Again, Amy isn’t given that big of a plot, but the story of Holt trying to get her to vent when she’s frustrated with him is amusing enough for what it is. This episode is very much driven by the other plots though, and considering how this plot all begins with a missing pen, it is somewhat disappointing it doesn’t escalate to an even bigger level. Still, she calls Holt “stupid” at one point, and you only get one chance at that.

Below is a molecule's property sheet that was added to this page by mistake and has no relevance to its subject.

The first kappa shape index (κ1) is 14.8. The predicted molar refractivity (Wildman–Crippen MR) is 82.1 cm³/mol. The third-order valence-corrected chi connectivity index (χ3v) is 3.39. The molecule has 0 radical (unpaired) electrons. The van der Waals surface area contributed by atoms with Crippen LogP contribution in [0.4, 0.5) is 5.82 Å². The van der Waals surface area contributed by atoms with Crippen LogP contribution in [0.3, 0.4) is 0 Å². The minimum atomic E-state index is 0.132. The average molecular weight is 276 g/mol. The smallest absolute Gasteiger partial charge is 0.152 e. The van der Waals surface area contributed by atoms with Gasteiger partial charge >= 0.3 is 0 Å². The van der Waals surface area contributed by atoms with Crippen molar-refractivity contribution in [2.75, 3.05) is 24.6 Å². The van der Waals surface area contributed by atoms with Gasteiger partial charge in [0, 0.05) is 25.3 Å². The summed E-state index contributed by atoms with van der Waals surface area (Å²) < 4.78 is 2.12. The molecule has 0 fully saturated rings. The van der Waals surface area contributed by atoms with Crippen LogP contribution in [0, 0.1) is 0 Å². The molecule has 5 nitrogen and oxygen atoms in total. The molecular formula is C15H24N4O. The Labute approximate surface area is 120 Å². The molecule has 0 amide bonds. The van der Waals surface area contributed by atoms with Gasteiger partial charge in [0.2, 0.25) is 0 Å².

Also, I don’t want to say Brooklyn Nine-Nine so much telegraphs its dirty cop reveal with Hawkins… But general sitcom and television tropes do. Besides the unlimited supply of leather jacket ensembles in The Slaughterhouse, the general grizzled “super cop” concept lends itself to revealing an untrustworthy character. Brooklyn Nine-Nine already subverted that particular expectation in “Det. Dave Majors,” so it was overdue with Lieutenant Hawkins, unfortunately. Still, the contrast of the bright and cheery Nine-Nine world with the grittiness of The Slaughterhouse and all its nameless team members work for this episode, and Jake and Rosa make perfect sense as the two detectives with the biggest aspirations to enter this world (going into the end of the season). We know Amy wants to move up in her career, but the show has never shown task forces to be her style. And all I can really imagine in a version of this story with Jake/Boyle is Boyle stressing out about possibly losing his best friend to the task force. That’s probably the best thing about both of these episodes: While they have plots that could lead to variations of the chosen pairings, there’s obviously a reason why the show chose the ones they did. Keep making good choices, Brooklyn Nine-Nine.